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What we know about the Easter terrorist attacks in Sri Lanka?

What we know about the Easter terrorist attacks in Sri Lanka?

April 22, 2019 » Today News » /

 Affected Countries: sri-lanka;

At least 290 people have been killed and more than 450 injured in Sri Lanka after suicide bombers from a religious extremist group struck churches and hotels in multiple cities on Sunday morning. Three Catholic churches were targeted while their Easter services were under way, and three five-star hotels were attacked in and around the country’s capital, Colombo.

It is the worst violence the country since the end of a brutal 26-year civil war a decade ago, and the largest targeted attack on Christians in South Asia in memory — let alone on one of the faith’s holiest days. Below is a running account of what we know so far.

LLL - GFATF - What we know about the Easter terrorist attacks in Sri Lanka 2

It’s not yet clear precisely how the attacks were carried out, but images from inside the bombed churches — which show smashed pews and scarred walls and ceilings — seem to indicate that the bombers were able to enter the cathedrals before detonating. A man who arrived at St. Anthony’s Shrine immediately after the attack told the New York Times that he saw “a river of blood” inside the church, and that “Ash was falling like snow.”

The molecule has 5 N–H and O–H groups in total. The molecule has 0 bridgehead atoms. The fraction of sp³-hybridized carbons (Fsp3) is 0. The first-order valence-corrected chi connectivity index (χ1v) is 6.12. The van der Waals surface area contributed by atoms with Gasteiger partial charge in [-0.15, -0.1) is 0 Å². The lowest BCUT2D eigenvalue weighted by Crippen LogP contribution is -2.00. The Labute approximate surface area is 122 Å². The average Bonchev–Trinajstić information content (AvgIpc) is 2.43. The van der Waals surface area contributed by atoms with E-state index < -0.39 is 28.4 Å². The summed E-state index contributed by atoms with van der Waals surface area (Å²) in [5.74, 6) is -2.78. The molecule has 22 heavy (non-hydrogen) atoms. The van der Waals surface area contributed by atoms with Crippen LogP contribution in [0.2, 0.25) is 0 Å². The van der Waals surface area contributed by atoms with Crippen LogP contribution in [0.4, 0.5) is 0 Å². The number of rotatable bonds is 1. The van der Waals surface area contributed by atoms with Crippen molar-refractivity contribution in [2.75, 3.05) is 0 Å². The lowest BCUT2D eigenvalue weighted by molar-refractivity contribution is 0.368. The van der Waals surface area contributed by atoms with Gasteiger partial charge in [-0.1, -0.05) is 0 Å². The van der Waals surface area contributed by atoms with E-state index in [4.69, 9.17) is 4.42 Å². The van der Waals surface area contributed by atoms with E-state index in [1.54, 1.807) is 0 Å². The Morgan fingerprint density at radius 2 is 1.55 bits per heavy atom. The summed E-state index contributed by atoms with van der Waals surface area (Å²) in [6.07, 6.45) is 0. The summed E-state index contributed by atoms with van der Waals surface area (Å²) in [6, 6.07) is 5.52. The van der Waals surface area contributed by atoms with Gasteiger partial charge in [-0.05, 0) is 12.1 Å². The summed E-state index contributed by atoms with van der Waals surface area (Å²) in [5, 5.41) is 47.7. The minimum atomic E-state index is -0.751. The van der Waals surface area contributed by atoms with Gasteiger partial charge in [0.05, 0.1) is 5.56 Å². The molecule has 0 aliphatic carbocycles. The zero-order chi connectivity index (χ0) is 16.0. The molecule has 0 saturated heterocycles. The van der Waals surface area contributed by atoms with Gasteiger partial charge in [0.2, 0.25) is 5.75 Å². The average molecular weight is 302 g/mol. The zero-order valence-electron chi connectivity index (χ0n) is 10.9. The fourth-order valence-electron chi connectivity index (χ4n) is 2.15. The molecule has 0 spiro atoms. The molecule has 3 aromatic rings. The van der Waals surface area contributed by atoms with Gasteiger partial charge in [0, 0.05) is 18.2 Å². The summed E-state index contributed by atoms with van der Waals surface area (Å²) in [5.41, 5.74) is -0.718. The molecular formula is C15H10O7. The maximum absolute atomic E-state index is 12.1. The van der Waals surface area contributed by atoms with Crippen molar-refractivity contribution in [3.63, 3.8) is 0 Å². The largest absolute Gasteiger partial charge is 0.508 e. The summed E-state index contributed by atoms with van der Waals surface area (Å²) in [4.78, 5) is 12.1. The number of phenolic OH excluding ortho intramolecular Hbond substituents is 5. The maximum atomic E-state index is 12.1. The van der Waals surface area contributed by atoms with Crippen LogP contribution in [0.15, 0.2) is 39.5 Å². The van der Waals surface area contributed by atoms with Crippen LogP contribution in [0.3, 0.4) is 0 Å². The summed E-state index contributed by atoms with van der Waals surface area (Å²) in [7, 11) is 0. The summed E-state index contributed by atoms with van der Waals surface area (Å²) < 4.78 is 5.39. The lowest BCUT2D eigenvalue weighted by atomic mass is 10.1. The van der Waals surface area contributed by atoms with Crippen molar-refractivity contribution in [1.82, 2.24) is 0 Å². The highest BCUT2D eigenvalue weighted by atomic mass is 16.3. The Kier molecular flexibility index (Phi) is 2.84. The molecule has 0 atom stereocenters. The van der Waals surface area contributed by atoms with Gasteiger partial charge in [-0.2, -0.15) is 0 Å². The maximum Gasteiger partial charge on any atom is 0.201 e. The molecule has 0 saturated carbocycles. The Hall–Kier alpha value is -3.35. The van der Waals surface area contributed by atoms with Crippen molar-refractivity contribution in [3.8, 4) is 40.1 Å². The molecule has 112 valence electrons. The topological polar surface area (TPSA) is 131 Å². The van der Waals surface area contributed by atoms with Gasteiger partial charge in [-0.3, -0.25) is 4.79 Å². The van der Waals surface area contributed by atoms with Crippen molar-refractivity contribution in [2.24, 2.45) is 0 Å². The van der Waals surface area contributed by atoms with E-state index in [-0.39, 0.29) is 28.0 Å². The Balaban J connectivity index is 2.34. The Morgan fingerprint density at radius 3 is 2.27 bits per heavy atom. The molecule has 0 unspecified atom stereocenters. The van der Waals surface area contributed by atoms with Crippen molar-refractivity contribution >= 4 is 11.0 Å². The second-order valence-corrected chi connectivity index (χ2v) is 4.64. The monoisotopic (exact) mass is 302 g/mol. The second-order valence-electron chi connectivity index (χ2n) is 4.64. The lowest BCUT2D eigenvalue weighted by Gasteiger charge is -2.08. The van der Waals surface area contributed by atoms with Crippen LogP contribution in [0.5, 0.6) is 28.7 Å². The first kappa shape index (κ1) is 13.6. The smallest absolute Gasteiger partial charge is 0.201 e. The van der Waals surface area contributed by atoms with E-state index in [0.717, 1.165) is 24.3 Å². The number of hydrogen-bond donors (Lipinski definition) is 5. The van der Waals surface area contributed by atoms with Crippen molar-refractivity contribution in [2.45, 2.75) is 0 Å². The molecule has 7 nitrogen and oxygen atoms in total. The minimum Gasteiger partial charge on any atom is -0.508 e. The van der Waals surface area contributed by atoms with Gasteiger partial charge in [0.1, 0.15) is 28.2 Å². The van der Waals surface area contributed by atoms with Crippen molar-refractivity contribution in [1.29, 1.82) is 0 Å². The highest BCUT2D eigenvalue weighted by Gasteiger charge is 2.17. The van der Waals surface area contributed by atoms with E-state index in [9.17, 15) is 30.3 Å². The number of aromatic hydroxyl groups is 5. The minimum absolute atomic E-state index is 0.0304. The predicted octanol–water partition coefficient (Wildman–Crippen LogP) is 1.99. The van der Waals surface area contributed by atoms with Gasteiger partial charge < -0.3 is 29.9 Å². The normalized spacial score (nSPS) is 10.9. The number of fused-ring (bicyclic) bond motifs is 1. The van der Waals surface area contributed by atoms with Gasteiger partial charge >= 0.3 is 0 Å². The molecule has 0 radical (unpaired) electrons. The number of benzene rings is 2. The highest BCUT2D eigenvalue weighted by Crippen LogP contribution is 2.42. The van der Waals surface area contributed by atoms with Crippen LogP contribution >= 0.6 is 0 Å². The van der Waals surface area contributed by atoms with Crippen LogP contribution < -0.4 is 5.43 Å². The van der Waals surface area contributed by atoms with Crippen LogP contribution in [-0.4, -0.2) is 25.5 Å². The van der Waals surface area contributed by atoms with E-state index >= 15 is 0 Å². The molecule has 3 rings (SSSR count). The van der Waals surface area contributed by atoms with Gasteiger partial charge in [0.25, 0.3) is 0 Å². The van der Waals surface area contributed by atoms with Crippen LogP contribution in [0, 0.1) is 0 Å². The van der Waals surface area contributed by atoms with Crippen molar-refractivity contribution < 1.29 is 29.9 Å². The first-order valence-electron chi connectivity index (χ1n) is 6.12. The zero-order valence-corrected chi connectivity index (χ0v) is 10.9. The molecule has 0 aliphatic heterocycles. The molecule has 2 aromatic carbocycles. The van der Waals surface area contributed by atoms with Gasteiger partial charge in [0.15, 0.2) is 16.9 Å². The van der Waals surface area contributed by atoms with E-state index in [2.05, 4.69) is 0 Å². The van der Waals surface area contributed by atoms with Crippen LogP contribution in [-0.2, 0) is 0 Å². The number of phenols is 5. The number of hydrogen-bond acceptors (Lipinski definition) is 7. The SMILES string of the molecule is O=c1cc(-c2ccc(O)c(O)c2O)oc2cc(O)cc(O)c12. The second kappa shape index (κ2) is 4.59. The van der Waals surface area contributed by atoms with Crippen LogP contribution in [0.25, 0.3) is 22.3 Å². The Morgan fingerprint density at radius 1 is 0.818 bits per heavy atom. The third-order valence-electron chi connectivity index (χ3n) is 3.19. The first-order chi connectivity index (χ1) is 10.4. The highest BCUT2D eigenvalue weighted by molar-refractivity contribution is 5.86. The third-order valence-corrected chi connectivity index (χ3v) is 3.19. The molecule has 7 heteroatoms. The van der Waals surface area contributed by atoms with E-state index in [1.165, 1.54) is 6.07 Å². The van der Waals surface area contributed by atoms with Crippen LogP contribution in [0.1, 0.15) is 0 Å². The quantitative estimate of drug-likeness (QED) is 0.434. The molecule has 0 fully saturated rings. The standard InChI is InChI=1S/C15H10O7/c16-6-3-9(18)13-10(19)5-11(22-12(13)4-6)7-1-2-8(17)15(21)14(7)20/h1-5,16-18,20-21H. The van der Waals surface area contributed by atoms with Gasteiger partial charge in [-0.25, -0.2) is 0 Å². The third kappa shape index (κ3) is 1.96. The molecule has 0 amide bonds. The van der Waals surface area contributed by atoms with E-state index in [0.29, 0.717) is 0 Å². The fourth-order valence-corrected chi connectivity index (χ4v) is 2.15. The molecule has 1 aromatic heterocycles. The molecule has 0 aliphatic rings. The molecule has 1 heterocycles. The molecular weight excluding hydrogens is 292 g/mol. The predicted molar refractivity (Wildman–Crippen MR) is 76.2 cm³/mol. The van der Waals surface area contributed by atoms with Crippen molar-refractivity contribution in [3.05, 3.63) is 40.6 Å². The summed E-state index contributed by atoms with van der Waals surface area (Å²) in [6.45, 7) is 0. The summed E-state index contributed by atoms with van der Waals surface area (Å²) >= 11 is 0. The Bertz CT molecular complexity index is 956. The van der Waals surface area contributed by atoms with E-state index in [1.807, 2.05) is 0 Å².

Restaurants appear to have been the targets in at least two of the hotels. At the Shangri-La Hotel, the bomber reportedly targeted a third-floor restaurant where brunch was underway, according to a witness. A ground-floor restaurant was attacked at the Cinnamon Grand Hotel.

LLL - GFATF - What we know about the Easter terrorist attacks in Sri Lanka 1

A top police official alerted security officials in an advisory 10 days ago about a threat to prominent churches from a radical Islamist group, National Thowheeth Jama’ath. But it was unclear what safeguards, if any, were taken, or if in the end the group played any role in Sunday’s violence. And on Sunday, reflecting frictions within the government, the prime minister pointedly said he had not been informed.

The social media blackout is becoming a common occurrence in the region in the aftermath of violence. In March last year, the Sri Lankan government banned Facebook and other social media sites after reports of an attack on a Buddhist temple in Abathanna triggered deadly anti-Muslim riots across Kandy, in which hundreds of homes and businesses were destroyed by hardline Buddhist groups. In neighbouring India, WhatsApp has been blamed for fuelling a spate of murders and violence linked to rumours spread on the messaging app relating to alleged child kidnappers.

Source: The Cut

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